BLACK DUCK. Anas obscura
RED-LEGGED BLACK DUCK. Anas obscura rubripes
22.00 - 25.00 in.

Ad. ♂.— Top of head blackish; sides of head, neck, and throat light buffy-brown; rest of plumage dark brown (apparently black, except in strong light); speculum iridescent purple or greenish, edged with velvety black; under sides of wings silvery; bill broad and fairly long, yellowish-green or olive in the Black Duck (see note below); feet of Black Duck brown.

Nest, on the ground, generally near the water. Eggs, varying from pale buff to pale greenish-buff.

The Black Duck breeds throughout New England and on Long Island, commonly in the northern portions of New Hampshire and Maine, rarely in southern New England and on Long Island. It is a very common migrant in March and April, and from August to November. Along the seacoast it is a winter visitant, abundant in southern New England and on Long Island, not so common along the Maine coast. It feeds at night in ponds and marshes, or up the tidal creeks and estuaries, retiring by day either to the shelter of reeds or to the sea, well off shore.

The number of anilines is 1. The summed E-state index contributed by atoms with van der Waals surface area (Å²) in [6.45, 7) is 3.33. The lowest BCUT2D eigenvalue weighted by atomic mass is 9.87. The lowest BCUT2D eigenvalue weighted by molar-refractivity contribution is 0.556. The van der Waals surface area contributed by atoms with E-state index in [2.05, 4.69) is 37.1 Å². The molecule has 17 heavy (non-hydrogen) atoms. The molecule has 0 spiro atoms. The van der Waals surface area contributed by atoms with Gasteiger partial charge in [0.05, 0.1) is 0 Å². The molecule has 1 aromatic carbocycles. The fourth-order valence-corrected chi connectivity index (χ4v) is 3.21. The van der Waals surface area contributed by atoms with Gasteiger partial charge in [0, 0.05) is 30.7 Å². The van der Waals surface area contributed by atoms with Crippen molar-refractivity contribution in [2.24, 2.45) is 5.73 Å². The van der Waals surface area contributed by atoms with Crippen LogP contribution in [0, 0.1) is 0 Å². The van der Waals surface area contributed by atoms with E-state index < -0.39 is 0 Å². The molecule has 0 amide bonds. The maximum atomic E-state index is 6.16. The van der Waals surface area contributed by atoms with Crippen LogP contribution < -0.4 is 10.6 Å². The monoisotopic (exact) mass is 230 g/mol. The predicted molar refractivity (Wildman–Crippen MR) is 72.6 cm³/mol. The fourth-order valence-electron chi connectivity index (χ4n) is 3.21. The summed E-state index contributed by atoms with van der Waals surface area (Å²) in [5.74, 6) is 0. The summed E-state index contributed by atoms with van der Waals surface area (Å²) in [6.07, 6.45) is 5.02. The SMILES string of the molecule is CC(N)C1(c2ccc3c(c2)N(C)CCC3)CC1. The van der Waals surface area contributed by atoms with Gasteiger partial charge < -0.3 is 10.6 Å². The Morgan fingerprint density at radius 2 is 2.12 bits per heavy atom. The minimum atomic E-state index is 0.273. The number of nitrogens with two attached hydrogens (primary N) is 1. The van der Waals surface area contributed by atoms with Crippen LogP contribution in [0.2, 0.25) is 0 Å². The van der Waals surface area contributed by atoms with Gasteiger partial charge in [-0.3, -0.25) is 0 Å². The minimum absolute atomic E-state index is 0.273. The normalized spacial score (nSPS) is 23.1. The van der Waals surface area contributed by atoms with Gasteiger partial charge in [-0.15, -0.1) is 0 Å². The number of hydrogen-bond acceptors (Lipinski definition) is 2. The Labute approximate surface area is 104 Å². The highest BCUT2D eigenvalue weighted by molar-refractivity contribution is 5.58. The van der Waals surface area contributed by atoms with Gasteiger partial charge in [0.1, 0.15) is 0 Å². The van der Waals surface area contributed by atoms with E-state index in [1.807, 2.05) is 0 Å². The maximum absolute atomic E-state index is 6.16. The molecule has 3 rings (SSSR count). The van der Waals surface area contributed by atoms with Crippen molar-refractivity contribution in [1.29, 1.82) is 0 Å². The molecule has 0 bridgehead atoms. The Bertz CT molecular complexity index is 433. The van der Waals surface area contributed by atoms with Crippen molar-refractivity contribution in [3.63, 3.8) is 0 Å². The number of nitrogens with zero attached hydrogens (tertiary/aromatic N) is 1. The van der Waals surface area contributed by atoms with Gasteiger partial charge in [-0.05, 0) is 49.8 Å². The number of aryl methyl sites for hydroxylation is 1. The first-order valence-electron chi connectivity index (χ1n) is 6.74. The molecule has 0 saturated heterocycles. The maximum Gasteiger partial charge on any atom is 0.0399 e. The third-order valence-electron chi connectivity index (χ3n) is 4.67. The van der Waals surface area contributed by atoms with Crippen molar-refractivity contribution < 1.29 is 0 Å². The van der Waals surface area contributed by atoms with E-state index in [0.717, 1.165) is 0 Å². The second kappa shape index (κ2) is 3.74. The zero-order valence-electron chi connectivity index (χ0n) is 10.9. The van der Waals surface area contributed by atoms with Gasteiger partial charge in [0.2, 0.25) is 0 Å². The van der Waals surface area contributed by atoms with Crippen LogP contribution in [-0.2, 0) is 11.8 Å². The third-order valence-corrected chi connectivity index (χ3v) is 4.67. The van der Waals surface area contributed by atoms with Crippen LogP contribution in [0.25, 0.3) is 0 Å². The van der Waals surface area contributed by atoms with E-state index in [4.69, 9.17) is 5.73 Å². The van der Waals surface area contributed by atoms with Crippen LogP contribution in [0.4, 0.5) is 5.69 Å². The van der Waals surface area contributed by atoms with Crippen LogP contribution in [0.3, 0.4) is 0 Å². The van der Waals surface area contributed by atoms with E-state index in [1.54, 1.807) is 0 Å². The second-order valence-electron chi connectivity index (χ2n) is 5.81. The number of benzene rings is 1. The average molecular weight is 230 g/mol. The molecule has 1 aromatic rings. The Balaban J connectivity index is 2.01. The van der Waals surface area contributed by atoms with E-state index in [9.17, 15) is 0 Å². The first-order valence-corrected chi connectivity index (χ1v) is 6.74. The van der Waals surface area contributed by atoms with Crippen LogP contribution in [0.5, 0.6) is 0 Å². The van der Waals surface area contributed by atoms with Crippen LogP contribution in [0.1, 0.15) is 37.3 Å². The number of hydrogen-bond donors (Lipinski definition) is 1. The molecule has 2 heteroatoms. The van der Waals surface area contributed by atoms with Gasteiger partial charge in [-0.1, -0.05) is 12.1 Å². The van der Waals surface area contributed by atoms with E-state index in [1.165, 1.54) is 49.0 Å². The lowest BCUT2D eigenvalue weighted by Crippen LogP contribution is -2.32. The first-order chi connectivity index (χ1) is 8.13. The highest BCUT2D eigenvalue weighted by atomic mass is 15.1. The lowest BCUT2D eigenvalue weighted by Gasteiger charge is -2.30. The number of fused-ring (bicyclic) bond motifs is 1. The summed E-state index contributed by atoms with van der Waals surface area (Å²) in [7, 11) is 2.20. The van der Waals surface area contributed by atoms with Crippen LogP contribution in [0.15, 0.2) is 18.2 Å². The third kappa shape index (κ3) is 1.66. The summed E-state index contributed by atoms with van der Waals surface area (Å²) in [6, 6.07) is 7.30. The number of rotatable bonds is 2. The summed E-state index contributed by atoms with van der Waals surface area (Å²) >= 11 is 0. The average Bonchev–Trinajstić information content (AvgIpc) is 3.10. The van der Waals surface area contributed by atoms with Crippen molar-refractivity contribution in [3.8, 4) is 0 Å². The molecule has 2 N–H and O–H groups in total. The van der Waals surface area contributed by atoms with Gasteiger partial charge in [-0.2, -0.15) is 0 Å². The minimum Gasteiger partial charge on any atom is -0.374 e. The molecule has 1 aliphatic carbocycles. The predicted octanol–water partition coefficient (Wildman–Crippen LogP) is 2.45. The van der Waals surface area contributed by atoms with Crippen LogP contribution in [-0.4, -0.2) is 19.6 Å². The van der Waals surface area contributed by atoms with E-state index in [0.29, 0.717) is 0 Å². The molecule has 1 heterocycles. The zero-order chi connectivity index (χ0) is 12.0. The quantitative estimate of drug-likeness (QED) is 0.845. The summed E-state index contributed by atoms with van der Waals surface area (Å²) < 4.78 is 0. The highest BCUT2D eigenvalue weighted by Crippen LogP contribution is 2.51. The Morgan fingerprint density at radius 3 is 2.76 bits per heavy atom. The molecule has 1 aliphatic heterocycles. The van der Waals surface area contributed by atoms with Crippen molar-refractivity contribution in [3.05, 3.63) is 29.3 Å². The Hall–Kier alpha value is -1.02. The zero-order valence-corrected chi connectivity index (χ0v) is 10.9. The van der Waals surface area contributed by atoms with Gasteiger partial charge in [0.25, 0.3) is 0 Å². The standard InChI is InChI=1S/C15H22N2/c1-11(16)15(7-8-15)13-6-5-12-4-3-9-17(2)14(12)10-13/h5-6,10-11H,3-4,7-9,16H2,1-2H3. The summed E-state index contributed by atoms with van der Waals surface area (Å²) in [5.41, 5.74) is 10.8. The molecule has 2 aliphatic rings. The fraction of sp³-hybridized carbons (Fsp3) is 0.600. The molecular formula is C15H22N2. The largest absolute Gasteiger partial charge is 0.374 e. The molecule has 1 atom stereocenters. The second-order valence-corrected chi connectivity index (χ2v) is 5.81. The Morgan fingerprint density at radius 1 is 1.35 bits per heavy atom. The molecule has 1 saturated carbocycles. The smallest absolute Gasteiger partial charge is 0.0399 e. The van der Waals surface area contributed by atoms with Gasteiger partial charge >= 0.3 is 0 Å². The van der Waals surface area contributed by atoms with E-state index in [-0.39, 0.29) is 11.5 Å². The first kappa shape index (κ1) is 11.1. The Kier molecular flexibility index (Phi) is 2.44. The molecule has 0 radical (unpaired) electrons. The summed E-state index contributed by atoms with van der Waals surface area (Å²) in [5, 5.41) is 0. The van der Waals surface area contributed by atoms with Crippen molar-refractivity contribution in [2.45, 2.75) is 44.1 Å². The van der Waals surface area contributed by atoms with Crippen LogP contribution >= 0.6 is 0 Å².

It may be known when it flies by its dusky or blackish under parts, and by the silvery lining under its wings. The American Scoter is also entirely black, and the two may be confused along the sea-shore, where the Scoter is found from September to May. The latter, however, dives for its food, while the Black Duck, when at sea, simply rides the water, till the approach of dusk sends it back to its feeding-ground; it never dives. It often comes out on the sand-bars and stands or squats there in company with gulls.

NOTE.— The Red-legged Black Duck is a larger race, with red legs and a yellow bill; it breeds north of New England, and is found here as a migrant or winter visitant. The Black Ducks seen in New York or New England in summer belong to the smaller race.